Starvation and Survival

TAGS: Nutrition


It has been 24 hours, and you still have no idea where you are. You’ve concluded that you’re lost. You may be lost for days, weeks, or even longer. Stay calm and decide what you need to do to survive. You need shelter, water, and food. You’ve already built an efficient shelter and located a water source, but you only have one Powerbar. Questions begin to race through your head. What happens to the body during starvation? How long can I survive without food? How do I increase survival time without food?


Starvation occurs when the body is deprived of food (lack of fuel to support life). There are varying levels of starvation. The metabolic conditions that occur during starvation vary as starvation progresses.

When nutrient supply to the body is stopped, the body’s first priority is to provide glucose for the brain. In the early stages of starvation, glucose can be supplied by the breakdown of liver glycogen (stored glucose molecules). When blood levels of glucose drop, liver glycogen is broken down and shuttled to the bloodstream (Gropper 2000). The liver stores 100–110 grams of glycogen. After approximately 10–18 hours of food deprivation, liver glycogen is depleted (varies with activity levels).

Gluconeogenesis also contributes to glucose production. Gluconeogenesis is the generation of glucose from non-carbohydrate sources (e.g. lactate, pyruvate, most amino acids, glycerol, and propionate) (Hale 2005). The vast majority of gluconeogenesis takes place in the liver and, to a smaller extent, in the kidney.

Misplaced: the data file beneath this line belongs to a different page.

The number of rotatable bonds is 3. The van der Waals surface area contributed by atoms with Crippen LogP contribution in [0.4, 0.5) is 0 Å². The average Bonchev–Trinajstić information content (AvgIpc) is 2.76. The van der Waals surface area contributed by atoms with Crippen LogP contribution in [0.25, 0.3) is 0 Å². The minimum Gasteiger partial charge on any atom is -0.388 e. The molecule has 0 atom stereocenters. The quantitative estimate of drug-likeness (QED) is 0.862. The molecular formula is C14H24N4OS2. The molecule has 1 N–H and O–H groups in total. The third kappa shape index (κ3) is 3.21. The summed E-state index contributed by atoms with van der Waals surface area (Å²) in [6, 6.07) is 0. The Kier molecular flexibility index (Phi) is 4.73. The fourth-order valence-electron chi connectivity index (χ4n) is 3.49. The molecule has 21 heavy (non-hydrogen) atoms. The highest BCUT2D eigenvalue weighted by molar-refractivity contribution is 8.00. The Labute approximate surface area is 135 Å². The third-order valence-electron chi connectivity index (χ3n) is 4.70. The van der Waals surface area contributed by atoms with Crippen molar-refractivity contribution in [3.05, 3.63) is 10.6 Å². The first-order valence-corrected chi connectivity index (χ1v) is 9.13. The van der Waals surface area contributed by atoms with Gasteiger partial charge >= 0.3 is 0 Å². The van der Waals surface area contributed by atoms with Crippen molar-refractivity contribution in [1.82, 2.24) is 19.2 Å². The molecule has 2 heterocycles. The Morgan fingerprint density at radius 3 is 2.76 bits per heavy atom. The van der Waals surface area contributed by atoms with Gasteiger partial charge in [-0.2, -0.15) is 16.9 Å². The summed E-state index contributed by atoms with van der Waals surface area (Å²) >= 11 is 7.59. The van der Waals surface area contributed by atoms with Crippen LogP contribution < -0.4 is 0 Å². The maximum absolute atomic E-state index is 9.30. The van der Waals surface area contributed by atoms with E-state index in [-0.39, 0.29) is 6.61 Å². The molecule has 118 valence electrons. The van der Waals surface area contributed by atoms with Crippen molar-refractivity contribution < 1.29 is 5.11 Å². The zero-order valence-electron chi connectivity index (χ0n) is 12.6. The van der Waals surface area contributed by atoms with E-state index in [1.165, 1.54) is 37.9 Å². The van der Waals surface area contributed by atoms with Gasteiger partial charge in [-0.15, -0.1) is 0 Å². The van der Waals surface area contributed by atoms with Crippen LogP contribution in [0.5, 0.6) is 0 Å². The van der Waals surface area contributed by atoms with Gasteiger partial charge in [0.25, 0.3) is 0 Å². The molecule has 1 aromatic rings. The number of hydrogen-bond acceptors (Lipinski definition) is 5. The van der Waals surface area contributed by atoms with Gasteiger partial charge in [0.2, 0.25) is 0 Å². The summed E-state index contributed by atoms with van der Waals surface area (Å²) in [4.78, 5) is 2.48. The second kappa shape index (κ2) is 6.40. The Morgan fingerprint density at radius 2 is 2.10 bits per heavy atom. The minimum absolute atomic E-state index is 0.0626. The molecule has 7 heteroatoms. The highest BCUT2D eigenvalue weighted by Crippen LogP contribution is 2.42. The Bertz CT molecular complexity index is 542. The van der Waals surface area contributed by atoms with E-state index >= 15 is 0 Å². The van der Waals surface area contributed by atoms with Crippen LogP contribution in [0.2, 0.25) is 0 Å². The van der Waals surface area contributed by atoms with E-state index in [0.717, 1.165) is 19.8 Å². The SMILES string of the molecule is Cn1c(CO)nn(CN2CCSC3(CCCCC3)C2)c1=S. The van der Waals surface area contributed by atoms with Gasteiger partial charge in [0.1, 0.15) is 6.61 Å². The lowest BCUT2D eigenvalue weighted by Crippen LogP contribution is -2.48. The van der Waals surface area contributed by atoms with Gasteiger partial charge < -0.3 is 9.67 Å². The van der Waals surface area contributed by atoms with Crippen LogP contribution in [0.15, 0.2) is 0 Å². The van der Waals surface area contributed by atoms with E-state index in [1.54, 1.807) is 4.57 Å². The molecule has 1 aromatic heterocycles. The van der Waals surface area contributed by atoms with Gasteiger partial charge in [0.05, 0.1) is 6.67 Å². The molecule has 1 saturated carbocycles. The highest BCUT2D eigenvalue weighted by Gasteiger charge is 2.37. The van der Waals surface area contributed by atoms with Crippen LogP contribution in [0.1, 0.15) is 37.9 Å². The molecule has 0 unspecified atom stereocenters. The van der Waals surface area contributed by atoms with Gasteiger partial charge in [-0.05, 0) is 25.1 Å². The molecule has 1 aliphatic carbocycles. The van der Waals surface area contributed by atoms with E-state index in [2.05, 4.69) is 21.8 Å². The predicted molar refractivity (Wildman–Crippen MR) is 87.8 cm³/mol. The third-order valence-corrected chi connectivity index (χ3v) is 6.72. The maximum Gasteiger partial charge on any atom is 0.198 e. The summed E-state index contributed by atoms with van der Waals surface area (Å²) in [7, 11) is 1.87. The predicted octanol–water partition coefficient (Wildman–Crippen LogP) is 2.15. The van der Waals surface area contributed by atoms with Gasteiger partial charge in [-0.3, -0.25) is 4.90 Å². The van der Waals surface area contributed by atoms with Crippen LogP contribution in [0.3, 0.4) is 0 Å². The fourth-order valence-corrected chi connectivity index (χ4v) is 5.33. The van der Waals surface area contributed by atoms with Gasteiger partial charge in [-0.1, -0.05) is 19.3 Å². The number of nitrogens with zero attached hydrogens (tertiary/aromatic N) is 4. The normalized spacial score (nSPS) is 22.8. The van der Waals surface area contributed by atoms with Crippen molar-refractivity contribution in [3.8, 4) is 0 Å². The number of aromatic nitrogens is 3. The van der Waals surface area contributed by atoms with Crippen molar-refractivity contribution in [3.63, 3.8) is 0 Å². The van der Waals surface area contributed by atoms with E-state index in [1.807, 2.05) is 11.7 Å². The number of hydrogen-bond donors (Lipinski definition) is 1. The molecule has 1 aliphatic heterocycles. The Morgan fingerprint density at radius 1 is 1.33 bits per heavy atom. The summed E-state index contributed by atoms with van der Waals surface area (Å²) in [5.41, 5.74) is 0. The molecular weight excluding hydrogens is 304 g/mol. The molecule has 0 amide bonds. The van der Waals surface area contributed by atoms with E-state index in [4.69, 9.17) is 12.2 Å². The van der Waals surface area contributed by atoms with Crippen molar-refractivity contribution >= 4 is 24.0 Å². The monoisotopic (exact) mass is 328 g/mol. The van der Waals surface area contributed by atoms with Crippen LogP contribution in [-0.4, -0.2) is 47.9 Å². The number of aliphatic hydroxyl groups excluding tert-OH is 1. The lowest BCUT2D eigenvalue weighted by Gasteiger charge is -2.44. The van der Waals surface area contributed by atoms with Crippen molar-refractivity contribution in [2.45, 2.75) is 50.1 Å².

In the early stages of starvation, amino acids derived from muscle protein are major contributors to gluconeogenesis. As starvation progresses and the body begins to rely more on free fatty acids and ketone bodies for fuel, protein breakdown decreases. Sparing valuable protein becomes the second priority of the body (Gropper 2000). Maintaining a specific level of protein is essential because proteins have many vital functions including the production of antibodies (to fight infection), hemoglobin (to carry oxygen to tissues), and enzymes (to assist in many life-sustaining reactions), and the ability to repair muscle, particularly of the heart.

As starvation continues, the body begins to decrease its metabolic rate, which decreases calorie expenditure. Tissues such as the heart and skeletal muscle switch from glucose to free fatty acids for fuel. Most tissues of the body can use free fatty acids for fuel. The brain is one of the few tissues that can’t. The liver produces and releases ketone bodies as a source of energy. Ketone bodies become a major fuel for the brain when they are produced in sufficient amounts. After approximately three weeks of starvation, up to 75 percent of the brain’s fuel is derived from ketone bodies. It’s a common myth that the brain can only use glucose for fuel. Let me repeat that. It isn’t true that the brain can only use glucose for fuel.  In fact, ketogenic diets are often used for treatment with some neurodegenerative disorders. In the fed state, the brain uses only glucose. But to reiterate, this changes when starvation occurs. The body’s transition to the use of ketone bodies and fatty acids for fuel lessens the demands on its protein and glucose supply.  After approximately three weeks of starvation, most of the body’s fuel demands are met by free fatty acids (92–93 percent).